After the 1979 revolution in Iran, the theocratic regime of Iran initially nationalized all banks. However, the regime then created a variety of semiofficial holding companies controlled by the supreme leader, senior clerics or top military commanders of the Iranian revolutionary guards. Over the years, many of these companies acquired commercial businesses and expanded with major roles in controlling religious foundations; they have tax exempt and political connection advantages over private business. In recent years, due to embezzlement and corruption, these credit institutions collapsed, like the Caspian and Sekeh Samen financial institutions. The bankruptcy of these entities has triggered angry public protests by depositors who demand the return of their money and denounce the Iranian authorities for having allowed the institutions to plunder their funds.
On Sunday, Jan 13 , 2019 customers of Caspian credit institution held a demonstration in Tehran, stressing they will continue their protests until their stolen funds are returned to them.
The protesters were calling on the parliament and Iranian regime officials to stay true to their own laws and to hold the perpetrators of a large Ponzi scheme that has robbed millions of people of their investments to account.
Caspian is one of five credit institutions that declared bankruptcy in 2017, wiping away billions of dollars’ worth of investor money. The credit institutions started absorbing investor money three years earlier with trumped up promises of fast returns on investment. Those promises never materialized. These credit institutions had strong ties to Iranian regime officials and had gotten permits from the Iranian regime’s ministries. Since the collapse of the institutions, their customers have been regularly protesting and demanding the return of their funds.
At the same time, in Mashhad, customers of Badr Tous, another one of the bankrupt financial institutions that was merged into Caspian, held a demonstration in front of the Khorasan province governor’s office.
The protesters were shouting slogans against the Caspian and Iranian regime officials. “Is this the Central Bank, or the center of thieves,” the protesters asked, conveying the message that to them it’s clear that the government is complicit in the plundering of their wealth.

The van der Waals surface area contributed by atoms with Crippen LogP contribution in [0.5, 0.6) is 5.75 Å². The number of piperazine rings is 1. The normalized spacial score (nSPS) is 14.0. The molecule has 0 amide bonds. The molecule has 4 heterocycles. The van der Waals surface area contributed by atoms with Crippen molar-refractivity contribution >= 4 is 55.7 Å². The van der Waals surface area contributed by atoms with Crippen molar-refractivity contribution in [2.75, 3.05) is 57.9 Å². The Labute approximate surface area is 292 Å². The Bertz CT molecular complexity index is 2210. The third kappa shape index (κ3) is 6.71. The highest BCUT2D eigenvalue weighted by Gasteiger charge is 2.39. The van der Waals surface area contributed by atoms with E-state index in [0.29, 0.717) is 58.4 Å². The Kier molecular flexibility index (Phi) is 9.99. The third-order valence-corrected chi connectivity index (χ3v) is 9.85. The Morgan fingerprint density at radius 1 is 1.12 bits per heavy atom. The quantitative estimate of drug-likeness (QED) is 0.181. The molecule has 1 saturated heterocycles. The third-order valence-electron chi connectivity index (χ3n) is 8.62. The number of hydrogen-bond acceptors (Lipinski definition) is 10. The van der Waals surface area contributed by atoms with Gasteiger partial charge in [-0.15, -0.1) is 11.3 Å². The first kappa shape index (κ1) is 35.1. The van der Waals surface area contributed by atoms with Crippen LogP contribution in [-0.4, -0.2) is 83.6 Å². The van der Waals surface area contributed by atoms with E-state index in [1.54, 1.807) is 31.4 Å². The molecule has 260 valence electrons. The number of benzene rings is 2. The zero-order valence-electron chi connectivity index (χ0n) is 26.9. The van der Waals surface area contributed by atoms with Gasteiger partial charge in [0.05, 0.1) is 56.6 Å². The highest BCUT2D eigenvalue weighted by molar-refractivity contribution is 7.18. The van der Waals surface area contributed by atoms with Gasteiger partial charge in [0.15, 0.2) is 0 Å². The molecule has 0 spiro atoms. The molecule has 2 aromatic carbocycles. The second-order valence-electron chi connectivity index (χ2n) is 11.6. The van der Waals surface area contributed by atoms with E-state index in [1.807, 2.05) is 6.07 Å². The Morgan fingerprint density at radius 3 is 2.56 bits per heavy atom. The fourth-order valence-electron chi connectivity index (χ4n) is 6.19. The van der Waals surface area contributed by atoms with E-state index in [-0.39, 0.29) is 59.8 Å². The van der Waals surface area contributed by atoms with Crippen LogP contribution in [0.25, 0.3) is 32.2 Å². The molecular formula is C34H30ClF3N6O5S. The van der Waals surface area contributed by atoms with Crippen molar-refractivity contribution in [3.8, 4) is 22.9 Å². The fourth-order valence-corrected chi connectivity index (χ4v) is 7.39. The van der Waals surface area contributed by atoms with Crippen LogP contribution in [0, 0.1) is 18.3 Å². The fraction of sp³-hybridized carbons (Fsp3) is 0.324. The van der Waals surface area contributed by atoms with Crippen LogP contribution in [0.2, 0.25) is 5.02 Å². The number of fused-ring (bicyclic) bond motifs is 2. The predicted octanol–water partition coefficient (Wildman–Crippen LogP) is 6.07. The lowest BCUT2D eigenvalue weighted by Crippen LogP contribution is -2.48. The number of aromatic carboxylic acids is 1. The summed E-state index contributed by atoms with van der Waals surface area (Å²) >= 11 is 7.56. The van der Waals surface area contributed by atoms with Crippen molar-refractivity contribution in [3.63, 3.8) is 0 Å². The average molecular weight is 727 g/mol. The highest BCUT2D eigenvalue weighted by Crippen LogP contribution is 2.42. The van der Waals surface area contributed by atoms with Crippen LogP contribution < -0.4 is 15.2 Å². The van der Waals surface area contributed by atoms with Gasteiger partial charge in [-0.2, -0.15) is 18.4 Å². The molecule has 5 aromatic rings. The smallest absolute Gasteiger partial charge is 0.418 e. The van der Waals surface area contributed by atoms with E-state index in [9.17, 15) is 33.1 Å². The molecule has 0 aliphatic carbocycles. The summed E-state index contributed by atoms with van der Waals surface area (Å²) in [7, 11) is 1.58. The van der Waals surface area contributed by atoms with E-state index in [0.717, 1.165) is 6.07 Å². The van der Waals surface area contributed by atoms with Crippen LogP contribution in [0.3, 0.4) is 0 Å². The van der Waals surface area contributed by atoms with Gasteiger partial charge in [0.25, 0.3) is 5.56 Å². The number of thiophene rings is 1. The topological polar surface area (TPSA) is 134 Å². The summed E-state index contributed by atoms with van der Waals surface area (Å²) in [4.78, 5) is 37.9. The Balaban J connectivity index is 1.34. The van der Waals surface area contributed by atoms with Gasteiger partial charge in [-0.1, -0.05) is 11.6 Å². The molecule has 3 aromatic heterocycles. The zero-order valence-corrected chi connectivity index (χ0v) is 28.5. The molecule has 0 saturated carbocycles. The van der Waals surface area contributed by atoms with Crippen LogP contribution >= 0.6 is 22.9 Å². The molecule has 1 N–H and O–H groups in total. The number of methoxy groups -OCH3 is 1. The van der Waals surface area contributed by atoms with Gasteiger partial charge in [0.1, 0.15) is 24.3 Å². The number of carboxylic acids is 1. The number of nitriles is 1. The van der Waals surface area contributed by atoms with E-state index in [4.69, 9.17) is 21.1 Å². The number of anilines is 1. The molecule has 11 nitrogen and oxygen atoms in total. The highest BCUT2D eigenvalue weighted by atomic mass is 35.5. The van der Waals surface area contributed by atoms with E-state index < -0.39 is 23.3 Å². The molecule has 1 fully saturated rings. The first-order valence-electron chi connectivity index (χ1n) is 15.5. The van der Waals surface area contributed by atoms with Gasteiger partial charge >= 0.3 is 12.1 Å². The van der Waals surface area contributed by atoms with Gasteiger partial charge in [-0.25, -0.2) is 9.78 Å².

The protesters were also chanting, “Caspian has committed theft, the government has supported it.” They also made it clear that they will continue their protests until the government refunds them.
On Saturday, the customers of Sekeh Samen, a website for buying and selling precious metal coins, gathered in front of the headquarters of Gold and Jewelry Union in Tehran and protested to the illicit practices of this union, which was one of the main promoters Sekeh Samen. During their demonstration, the protesters entered the building of the union and chanted slogans.
Sekeh Samen launched in 2016, claiming to provide services for digital commerce and the online sale of various types of gold products. The website made many claims about providing financial service round-the-clock and to all parts of the world. Last August, the company unexpectedly removed its online trade section, claiming to be conducting technical maintenance. Shortly after, the Gold and Jewelry Union, which keeps tabs on the brick-and-mortar and online trade of precious metals, ordered the shutdown of Sekeh Samen.
The Union claimed Sekeh Samen had never obtained a permit for work. Meanwhile, the Union had been overtly promoting the website on its premises and online portals. The company left thousands of online traders out in the cold, triggering even more protests over the financial corruption that is plaguing the regime in its entirety.